Around 21-20 centuries BCE Ur was restored as the Sumerian capital and the III Dynasty of Ur begun under the rule of the king Ur-Nammu. However, the Akkadian influence was clearly detectable in the art of this period: although force and power returned to the forefront of artistic creation, a softening of the ancestral rigidity in the Sumerian art reflected the influence that Akkadian dominance had left.
King Ur-Nammu must have reigned 18 years and was succeeded by his son Dungi who reigned nearly half a century. Countless monuments whose bricks were sealed with the names of these two sovereigns showed the construction power of both kings. The first concern of Ur-Nammu was to fortify the capital so that it could withstand any attack. The walls of Ur built during this time were almost 25 mt. wide at the base. But this formidable work is by no means the most important building of the Neo-Sumerians. The ruins of the temple of Sin, the moon-god, were a ziggurat or stepped tower constructed so that the deity could descend from heaven to earth. Most Sumerian cities had similar constructions. These monuments had three to seven levels, each with a smaller base than the preceding, and corresponded to the type of building described in the Bible as the “Tower of Babel”.
The ziggurat of Ur, started by Ur-Nammu, was a three-story tower. The first level was completely solid and stood 65 mt. long by 43 mt. wide with a height of 22 mt. Its walls were slightly inclined. The first floor platform could be reached by three monumental stairs: two laterals alongside the left and right sides of the front facade and a third facing the front and perpendicular to the other two. These three stairs had 100 steps. Above this giant pedestal stood other two overlapping platforms on top of which was the temple for the god. Another temple at the base conditioned as home for the divinity transformed this building as a monumental stair to ascend or descend from heaven. The prophet Jacob, after visiting the land from where his father had came, must had remembered the religious ceremonies and processions carried out in these giant stairs of the Ur’s ziggurat. Today is still amazing to think that these gigantic architectures were made of bricks none of which reaches 40 cm. Such constructions should required millions of these handmade pieces and overcome enormous difficulties to raise the whole building.
We know the Neo-Sumerian sculpture by the findings in Lagash, a city whose sovereigns never had the title of king but were known as patesi or governors. According to ancient lists, the most important was the seventh called Gudea. This patesi, who ruled Lagash for just over 15 years, built temples and palaces and has left us a prodigious series of his portraits that are perhaps the most impressive group of sculptures done by the will of a single individual. Today, we know more than 30 of these statues carved in hard and shiny volcanic rocks: blue diorite and black dolerite. In all of them the patesi Gudea appears dressed as a monk in a robe that leaves bare his right shoulder and arm, and always with hands clasped in prayer. The fineness of details like fingers, lips and eyebrows, and some subtly accented muscles on the body’s surface are in contrast to the severe simplicity of the gown. All the statues of the series not only produce an impression of serene majesty, but also of intense religious fervor.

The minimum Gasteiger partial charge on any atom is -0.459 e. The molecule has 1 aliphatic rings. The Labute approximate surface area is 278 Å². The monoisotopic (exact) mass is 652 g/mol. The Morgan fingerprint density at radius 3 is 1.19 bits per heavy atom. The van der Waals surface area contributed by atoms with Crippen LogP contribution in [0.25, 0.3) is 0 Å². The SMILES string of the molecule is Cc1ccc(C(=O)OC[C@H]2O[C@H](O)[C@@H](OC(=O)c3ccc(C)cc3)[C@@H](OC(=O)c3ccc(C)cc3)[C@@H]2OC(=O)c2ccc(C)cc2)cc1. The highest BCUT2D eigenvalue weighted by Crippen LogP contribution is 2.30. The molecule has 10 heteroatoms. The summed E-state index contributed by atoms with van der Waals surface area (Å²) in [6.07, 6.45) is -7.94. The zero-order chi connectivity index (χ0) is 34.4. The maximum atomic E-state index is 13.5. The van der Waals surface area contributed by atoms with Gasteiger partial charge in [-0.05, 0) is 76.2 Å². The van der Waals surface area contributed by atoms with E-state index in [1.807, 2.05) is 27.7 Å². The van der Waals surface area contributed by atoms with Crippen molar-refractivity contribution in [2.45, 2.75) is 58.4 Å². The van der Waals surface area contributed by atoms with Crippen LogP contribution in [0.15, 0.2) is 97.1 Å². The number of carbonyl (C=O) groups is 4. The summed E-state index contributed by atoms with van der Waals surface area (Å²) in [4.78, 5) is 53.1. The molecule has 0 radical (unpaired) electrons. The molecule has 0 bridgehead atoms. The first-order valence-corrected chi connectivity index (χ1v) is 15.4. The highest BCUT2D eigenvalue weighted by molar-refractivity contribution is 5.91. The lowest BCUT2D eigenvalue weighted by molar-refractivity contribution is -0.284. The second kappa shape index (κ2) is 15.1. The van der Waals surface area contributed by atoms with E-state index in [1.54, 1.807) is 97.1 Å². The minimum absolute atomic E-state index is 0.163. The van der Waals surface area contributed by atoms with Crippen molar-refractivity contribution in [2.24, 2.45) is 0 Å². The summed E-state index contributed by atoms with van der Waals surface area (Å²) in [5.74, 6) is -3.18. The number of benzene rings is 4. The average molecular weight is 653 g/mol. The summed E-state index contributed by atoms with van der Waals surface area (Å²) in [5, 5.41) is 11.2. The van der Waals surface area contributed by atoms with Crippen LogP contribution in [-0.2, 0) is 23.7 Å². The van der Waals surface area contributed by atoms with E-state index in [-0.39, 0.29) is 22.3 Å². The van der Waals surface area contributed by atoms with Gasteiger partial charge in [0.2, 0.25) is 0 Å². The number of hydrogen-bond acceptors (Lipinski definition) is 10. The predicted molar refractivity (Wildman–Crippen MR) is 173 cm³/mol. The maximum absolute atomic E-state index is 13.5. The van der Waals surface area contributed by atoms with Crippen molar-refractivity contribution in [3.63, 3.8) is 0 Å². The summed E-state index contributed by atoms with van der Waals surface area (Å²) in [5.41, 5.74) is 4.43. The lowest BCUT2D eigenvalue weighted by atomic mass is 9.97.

Through the millennia, it has came to us one of the most sacred objects of the treasure of Gudea: the cup of libations that he used in religious ceremonies. It is a stone goblet whose reliefs tell us that, despite the humanization of the gods introduced during the Akkadian domination, the old divine monsters did not completely disappeared. Gudea’s libation cup have two standing dragons holding a spear with their front legs. They are terrifying monsters with snake head, feline body, eagle’s wings and claws, and scorpion’s tail. Both monsters guard a cane on which two serpents twist and whose heads ascend to the rim of the cup as if they wanted to drink from the ritual’s liquid. This sacred symbol is already very similar to the Rod of the Greek Asclepius which was used by ancient physicians, and that still remains with some modifications as an emblem of pharmacy and medicine.
Excavations of ancient Lagash have provided several statues that don’t represent portraits of kings but young men with face and head fully shaved, as well as various representations of women. The most important of all these female representations is a figure with hands joined in the same position as those of Gudea and dressed in tunic and mantle adorned with embroidered ribbons, and whose curly hair is covered with a cloth headdress also attached with a ribbon. The majestic air of this image and the mystical sense that emerges from it accentuated by the prayer position of her hands have led many archaeologists to identify her as the own Gudea’s wife.
The Neo-Sumerian statues show us a completely original aesthetic interpretation of the human face. In this sense it is impressive the head of a princess found in Ur in 1927. She wears a smooth circular headband, like a gold ring, to hold her hair and, despite missing the bottom of her face, her eyes, inlaid in lapis lazuli, look at us with a millennial expression of astonishment.
Rod of Asclepius: Also known as the Staff of Asclepius (sometimes also spelled Asklepios or Aesculapius) and as the asklepian. In Greek Mythology refers to a serpent-entwined rod wielded by the Greek god Asclepius, a deity associated with healing and medicine. The symbol has continued to be used in modern times, where it is associated with medicine and health care, yet frequently confused with the staff of the god Hermes, the caduceus, which in contrast has two snakes intertwined around a staff and surmounted by wings.